Certain Aromatic Amines of the Aromatic Azo and Benzidine-based substance grouping
What are they?
- Sixteen substances are included in the Aromatic Amines subgroup screening assessment of the Aromatic Azo and Benzidine-based Substance Grouping.
- These 16 Aromatic Amines are industrial chemicals.
How are they used?
- These Aromatic Amines are predominantly used as compounds from which many others are made (chemical intermediates) such as pigments, dyes, pesticides, drugs and rubber products, and are also used as a laboratory chemical. Some of these substances are also used as ingredients in cosmetics.
- Based on the most recent data, none of these Aromatic Amines was manufactured in Canada; however, some were imported into Canada.
Why did the Government of Canada assess them?
- These 16 Aromatic Amines were identified as priorities for assessment based on categorization within the Domestic Substances List, and/or were considered as priority substances based on other human health concerns.
- These Aromatic Amines were considered in the Chemicals Management Plan Substance Groupings Initiative and/or the Challenge to Industry. These substances were included for the screening assessment of potential risks to the environment and to human health.
How are Canadians exposed to them?
- Exposure of the general population of Canada to these 16 Aromatic Amines via environmental media is expected to be low.
- Canadians may be exposed to some of these substances during the use of certain products available to consumers, such as cooking utensils, textiles and leather, as well as cosmetics. As well, one of the substances (o-Toluidine) was detected at low levels in the breast milk of a small number of mothers.
How are they released into the environment?
- Some of these Aromatic Amines may be released to the environment as a result of industrial processes. The most important sources for environmental release are considered to be the formulation of various products, such as tires or cosmetics, as well as the use and disposal of those products.
- Globally, these substances are also produced unintentionally, and can be released through the use of biomass (organic material) and fossil fuel combustion, pesticides, coal gasification plants, aluminum smelting, wastewater treatment plants, oil refineries and production facilities, dye houses and chemical factories.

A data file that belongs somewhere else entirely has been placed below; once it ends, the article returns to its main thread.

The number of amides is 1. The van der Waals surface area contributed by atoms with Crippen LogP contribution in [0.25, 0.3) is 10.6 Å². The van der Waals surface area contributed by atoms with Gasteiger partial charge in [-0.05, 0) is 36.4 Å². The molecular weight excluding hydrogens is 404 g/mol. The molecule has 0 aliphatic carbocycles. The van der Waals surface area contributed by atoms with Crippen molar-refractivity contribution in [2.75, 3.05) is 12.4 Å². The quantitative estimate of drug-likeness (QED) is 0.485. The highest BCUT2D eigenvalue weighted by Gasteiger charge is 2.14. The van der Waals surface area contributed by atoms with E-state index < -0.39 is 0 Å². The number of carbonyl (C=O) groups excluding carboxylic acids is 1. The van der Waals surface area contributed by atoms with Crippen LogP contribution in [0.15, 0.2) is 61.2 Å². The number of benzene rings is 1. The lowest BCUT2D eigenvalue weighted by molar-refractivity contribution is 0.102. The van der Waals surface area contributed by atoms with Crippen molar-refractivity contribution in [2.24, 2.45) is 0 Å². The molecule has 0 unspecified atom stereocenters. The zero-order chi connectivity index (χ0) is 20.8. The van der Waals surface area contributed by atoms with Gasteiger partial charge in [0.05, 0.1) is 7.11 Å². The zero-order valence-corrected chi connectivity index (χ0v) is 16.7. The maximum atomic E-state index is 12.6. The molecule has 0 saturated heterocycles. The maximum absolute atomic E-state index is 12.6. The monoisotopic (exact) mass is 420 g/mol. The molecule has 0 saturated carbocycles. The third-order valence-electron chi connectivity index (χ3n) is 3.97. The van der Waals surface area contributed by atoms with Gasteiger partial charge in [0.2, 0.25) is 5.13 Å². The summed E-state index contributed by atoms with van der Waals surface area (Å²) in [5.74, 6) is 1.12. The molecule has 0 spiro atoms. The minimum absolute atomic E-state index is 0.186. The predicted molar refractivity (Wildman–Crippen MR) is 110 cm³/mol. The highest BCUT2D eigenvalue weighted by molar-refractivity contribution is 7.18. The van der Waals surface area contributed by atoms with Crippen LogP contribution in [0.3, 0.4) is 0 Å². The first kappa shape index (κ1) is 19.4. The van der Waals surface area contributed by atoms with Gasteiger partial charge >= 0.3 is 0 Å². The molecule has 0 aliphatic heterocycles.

What are the results of the assessment?
- The Government of Canada has conducted a science-based evaluation of these 16 Aromatic Amines called a screening assessment.
- Screening assessments address the potential for harm to the general population of Canada and the environment.
- Results of the final screening assessment indicate that these Aromatic Amines are expected to remain in the environment for a long time, under certain conditions, but are not expected to accumulate in organisms.
- Furthermore, the quantity of these substances that may be released to the environment is below the level expected to cause harm to organisms. The Government of Canada has therefore concluded that none of these 16 Aromatic Amines is entering the environment at levels that constitute a danger to the environment.
- The Government of Canada has also concluded that none of these 16 Aromatic Amines is harmful to human health at current levels of exposure.
- However, given that some of these substances have health effects of concern, there may be concerns if their use were to increase in Canada.
- Hazards related to chemicals used in the workplace should be classified accordingly under the Workplace Hazardous Materials Information System (WHMIS).
What is the Government of Canada doing?
- The Government of Canada published the Final Screening Assessment for Certain Aromatic Amines on May 28, 2016.
- Based on the conclusion of the final screening assessment, the Government of Canada proposes that no further action be taken on these 16 Aromatic Amines.
- Given that some of these substances have health effects of concern, the Government will investigate options on how best to monitor changes in the use of these substances. Stakeholders will have the opportunity to provide feedback on a consultation document, describing potential options for information gathering or preventative actions, to be published once assessments for all of the Aromatic Azo and Benzidine-based Substance Grouping are completed.
What can Canadians do?
- The health risks associated with a chemical depend on the hazard (its potential to cause health effects) and the dose (the amount of chemical to which you are exposed). However, none of these 16 Aromatic Amines is harmful to the environment or human health at current levels of exposure.
- Canadians who may be exposed to these Certain Aromatic Amines in the workplace should consult with their employer and occupational health and safety (OHS) representative about safe handling practices, applicable laws and requirements under the OHS legislation and the Workplace Hazardous Materials Information System (WHMIS).
- As a general precaution, Canadians are reminded when using any product to carefully follow any safety warnings and directions, and to dispose of the products appropriately.
|CAS RN||DSL Name||Name|
|88-53-9||Benzenesulfonic acid, 2-amino-5-chloro-4-methyl-||Red Lake C Amine|
|540-23-8||Benzenamine, 4-methyl-, hydrochloride||p-Toluidine hydrochloride|
|541-69-5||1,3-Benzenediamine, dihydrochloride||1,3-Diaminobenzene dihydrochloride|
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